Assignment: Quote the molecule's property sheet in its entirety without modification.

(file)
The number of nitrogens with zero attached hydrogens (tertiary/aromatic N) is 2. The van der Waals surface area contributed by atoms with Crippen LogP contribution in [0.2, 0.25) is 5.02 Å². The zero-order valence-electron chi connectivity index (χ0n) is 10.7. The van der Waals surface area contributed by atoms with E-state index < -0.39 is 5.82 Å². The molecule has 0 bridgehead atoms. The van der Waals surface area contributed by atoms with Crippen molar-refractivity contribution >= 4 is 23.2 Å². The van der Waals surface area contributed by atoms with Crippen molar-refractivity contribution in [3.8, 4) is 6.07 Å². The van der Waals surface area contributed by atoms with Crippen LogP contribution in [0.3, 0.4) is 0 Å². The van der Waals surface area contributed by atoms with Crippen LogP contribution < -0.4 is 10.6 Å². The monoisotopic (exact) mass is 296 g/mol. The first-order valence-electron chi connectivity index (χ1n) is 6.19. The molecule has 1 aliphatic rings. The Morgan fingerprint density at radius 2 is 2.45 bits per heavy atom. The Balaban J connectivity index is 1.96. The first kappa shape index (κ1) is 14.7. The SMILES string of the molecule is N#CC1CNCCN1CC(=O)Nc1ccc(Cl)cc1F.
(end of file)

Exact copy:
The number of nitrogens with zero attached hydrogens (tertiary/aromatic N) is 2. The van der Waals surface area contributed by atoms with Crippen LogP contribution in [0.2, 0.25) is 5.02 Å². The zero-order valence-electron chi connectivity index (χ0n) is 10.7. The van der Waals surface area contributed by atoms with E-state index < -0.39 is 5.82 Å². The molecule has 0 bridgehead atoms. The van der Waals surface area contributed by atoms with Crippen molar-refractivity contribution >= 4 is 23.2 Å². The van der Waals surface area contributed by atoms with Crippen molar-refractivity contribution in [3.8, 4) is 6.07 Å². The van der Waals surface area contributed by atoms with Crippen LogP contribution in [0.3, 0.4) is 0 Å². The van der Waals surface area contributed by atoms with Crippen LogP contribution < -0.4 is 10.6 Å². The monoisotopic (exact) mass is 296 g/mol. The first-order valence-electron chi connectivity index (χ1n) is 6.19. The molecule has 1 aliphatic rings. The Morgan fingerprint density at radius 2 is 2.45 bits per heavy atom. The Balaban J connectivity index is 1.96. The first kappa shape index (κ1) is 14.7. The SMILES string of the molecule is N#CC1CNCCN1CC(=O)Nc1ccc(Cl)cc1F.